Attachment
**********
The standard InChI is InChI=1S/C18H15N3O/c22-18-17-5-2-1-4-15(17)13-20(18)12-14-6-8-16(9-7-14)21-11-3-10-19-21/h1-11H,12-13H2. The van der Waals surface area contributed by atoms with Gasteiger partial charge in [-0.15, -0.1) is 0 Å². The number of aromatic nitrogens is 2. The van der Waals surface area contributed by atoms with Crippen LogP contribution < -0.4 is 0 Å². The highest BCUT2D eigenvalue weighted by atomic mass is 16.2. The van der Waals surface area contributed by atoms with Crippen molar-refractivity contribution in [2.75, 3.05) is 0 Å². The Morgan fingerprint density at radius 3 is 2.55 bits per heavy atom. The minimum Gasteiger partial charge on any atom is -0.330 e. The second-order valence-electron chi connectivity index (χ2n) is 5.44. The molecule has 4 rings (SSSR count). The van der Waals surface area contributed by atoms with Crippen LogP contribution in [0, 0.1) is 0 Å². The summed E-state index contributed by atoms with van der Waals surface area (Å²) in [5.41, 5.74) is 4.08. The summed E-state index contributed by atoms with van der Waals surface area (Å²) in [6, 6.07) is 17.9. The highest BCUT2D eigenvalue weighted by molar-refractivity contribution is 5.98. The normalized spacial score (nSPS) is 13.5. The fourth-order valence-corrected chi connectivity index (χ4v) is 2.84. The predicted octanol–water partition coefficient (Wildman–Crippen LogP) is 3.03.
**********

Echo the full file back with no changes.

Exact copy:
The standard InChI is InChI=1S/C18H15N3O/c22-18-17-5-2-1-4-15(17)13-20(18)12-14-6-8-16(9-7-14)21-11-3-10-19-21/h1-11H,12-13H2. The van der Waals surface area contributed by atoms with Gasteiger partial charge in [-0.15, -0.1) is 0 Å². The number of aromatic nitrogens is 2. The van der Waals surface area contributed by atoms with Crippen LogP contribution < -0.4 is 0 Å². The highest BCUT2D eigenvalue weighted by atomic mass is 16.2. The van der Waals surface area contributed by atoms with Crippen molar-refractivity contribution in [2.75, 3.05) is 0 Å². The Morgan fingerprint density at radius 3 is 2.55 bits per heavy atom. The minimum Gasteiger partial charge on any atom is -0.330 e. The second-order valence-electron chi connectivity index (χ2n) is 5.44. The molecule has 4 rings (SSSR count). The van der Waals surface area contributed by atoms with Crippen LogP contribution in [0, 0.1) is 0 Å². The summed E-state index contributed by atoms with van der Waals surface area (Å²) in [5.41, 5.74) is 4.08. The summed E-state index contributed by atoms with van der Waals surface area (Å²) in [6, 6.07) is 17.9. The highest BCUT2D eigenvalue weighted by molar-refractivity contribution is 5.98. The normalized spacial score (nSPS) is 13.5. The fourth-order valence-corrected chi connectivity index (χ4v) is 2.84. The predicted octanol–water partition coefficient (Wildman–Crippen LogP) is 3.03.